County supervisors lift Punkin Water development moratorium
Developers can once again work in the Punkin Water Association service area.
After a 16-month halt, the development moratorium placed on PWA was lifted by the Lafayette County Board of Supervisors on Monday.
Lafayette County building inspector Joel Hollowell stated the reasoning behind the moratorium last year was due to several reasons, namely due to the quality of PWA’s water for its existing customers and the water pressure.
Following a meeting in May of last year with the Public Service Commission, it was found that PWA could not adequately supply water to its service area. Most of the issues were administrative in nature, but one issue was the iron level found in the water.
“Following that order, this Board felt like that with the health, safety and welfare concerns (the Board) placed a moratorium on new development in Punkin Water,” Hollowell said during the meeting. “Punkin Water is in an area, out of all of Lafayette County, where they have the greatest iron content in their water. Considering that, they are producing water that is comparable to the East Oxford Water Association.”
Steps have been taken by Punkin Water to improve their iron filtering process. Iron still remains in the water lines, as it has been deposited over the years, though Hollowell said a representative of the health department informed him the finished product of PWA water that comes out of the well is “really high quality water” and has little iron in it.
One of the requirements placed on PWA by the Public Service Commission before the moratorium could be lifted was to have a complete flushing plan established and tested in all of their lines. One such test has been completed and the PSC has provided Lafayette County with a letter stating their requirement was satisfied, but it will continue to be a work in progress.
“I want to make sure that everybody understands, this strategic flushing plan is an ongoing process,” Hollowell said. “This will be an ongoing process to clean those lines out. Those deposits took years to get there, so it will take some time to get those deposits cleaned out of those lines.”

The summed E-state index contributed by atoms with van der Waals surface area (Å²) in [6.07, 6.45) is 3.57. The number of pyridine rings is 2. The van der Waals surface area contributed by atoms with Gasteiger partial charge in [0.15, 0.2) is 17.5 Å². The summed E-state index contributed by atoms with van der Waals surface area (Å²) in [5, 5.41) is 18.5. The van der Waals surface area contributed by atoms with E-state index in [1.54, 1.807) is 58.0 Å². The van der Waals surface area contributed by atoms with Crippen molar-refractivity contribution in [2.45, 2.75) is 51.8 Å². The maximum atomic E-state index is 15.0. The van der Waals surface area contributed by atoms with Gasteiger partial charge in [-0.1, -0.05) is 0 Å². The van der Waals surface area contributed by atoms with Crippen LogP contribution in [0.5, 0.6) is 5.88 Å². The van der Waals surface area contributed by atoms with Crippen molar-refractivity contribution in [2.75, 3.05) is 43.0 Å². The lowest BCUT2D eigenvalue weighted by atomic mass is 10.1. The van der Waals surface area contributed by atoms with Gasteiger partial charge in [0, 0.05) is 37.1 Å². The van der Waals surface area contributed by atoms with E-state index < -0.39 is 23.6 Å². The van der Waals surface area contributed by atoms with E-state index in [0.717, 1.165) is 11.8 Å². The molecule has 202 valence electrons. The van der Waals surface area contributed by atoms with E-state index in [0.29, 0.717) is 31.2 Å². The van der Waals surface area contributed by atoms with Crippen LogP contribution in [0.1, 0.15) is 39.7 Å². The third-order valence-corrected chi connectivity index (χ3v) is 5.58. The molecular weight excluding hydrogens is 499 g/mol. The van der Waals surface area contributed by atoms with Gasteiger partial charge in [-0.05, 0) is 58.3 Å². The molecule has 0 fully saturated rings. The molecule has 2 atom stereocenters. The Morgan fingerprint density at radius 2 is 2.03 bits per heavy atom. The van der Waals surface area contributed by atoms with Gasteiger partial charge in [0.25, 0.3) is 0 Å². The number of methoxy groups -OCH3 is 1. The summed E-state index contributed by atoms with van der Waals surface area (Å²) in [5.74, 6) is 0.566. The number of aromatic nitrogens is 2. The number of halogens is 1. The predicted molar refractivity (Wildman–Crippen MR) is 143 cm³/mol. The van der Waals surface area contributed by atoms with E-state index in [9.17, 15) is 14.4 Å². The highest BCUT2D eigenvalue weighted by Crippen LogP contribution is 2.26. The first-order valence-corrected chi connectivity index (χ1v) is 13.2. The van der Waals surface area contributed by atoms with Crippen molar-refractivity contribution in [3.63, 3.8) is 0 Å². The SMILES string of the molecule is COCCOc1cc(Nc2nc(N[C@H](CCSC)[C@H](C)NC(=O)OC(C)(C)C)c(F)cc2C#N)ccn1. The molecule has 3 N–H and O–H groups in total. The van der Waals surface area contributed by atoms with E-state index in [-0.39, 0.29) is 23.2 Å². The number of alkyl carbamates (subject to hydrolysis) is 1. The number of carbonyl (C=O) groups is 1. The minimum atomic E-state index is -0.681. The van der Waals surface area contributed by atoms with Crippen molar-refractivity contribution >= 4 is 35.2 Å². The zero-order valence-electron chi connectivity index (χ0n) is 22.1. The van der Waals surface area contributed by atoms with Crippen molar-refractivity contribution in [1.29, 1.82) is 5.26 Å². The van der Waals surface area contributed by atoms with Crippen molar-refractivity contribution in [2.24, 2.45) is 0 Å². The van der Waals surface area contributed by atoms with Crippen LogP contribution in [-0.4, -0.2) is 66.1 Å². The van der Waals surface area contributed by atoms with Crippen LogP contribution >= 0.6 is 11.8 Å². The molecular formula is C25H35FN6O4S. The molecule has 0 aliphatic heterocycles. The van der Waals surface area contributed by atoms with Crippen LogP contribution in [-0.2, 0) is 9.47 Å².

District 1 supervisor Kevin Frye spoke at length with PWA president Jason Butts during Monday’s meeting. Frye asked how the monitoring to make sure the flushing plan continues, Butts said nobody from the PSC is required to come check, but Punkin Water must communicate with them on a regular basis.
Another requirement placed on PWA by the Service Commission was to have a secondary water source. The City of Oxford approved an agreement to allow PWA to connect to its water supply during the Oct. 15 Board of Aldermen meeting.
When Butts spoke to the Lafayette County planning commission, who approved to recommend lifting the moratorium during their last meeting, he stated the search for funding the project of connecting to the City’s supply has begun.
Butts told Frye he was exhausting all resources of funding, including federal aid, state aid and any grants they are eligible to apply for. The water association is not allowed to use any funds from a USDA loan towards one section, which is a pipe that runs from Highway 334 to the University Avenue roundabout at F.D. ‘Buddy’ East Parkway that is being turned over to the City.
The entire project is estimated to take half a year up to a year and a half to complete “at the most,” according to Butts. The estimate is based on any weather-related delays as well as other factors that might cause for delay.
Butts did state during the meeting that PWA has been considering hiking their rates by $7 to $12 as a way to generate more money for the project.
The minimum PWA bill is $20, according to Butts. Frye recommended they look into increasing that as another means to generate funds if they do not have any grants approved.
“Rates are going to have to increase. Punkin Water has not had a rate increase in years,” Butts said. “There was one put on long before my time, and it was never even initiated. …We’re behind as far as that goes. It’s something we’ve all discussed, and we know that time’s coming.”
Frye was in favor of lifting the moratorium, but said he was hesitant to do so point-blank. He made a motion to lift the moratorium immediately for submission of any and all preliminary plat approval to the county and leave the moratorium on final plat approval in place until construction has begun on the connection to Oxford’s water supply.
The motion died due to a lack of a second, and the original motion of lifting the moratorium based on the planning commission’s recommendation passed.
District 3 supervisor David Rikard made the motion and District 2 supervisor Jeff Busby seconded it. The approval came from a 3-1 vote in favor of lifting the moratorium. District 1 Supervisor Kevin Frye was the lone no vote. District 4 supervisor Chad McLarty, who works for Oxford Utilities and is the superintendent of water/wastewater, recused himself from the issue and did not vote.
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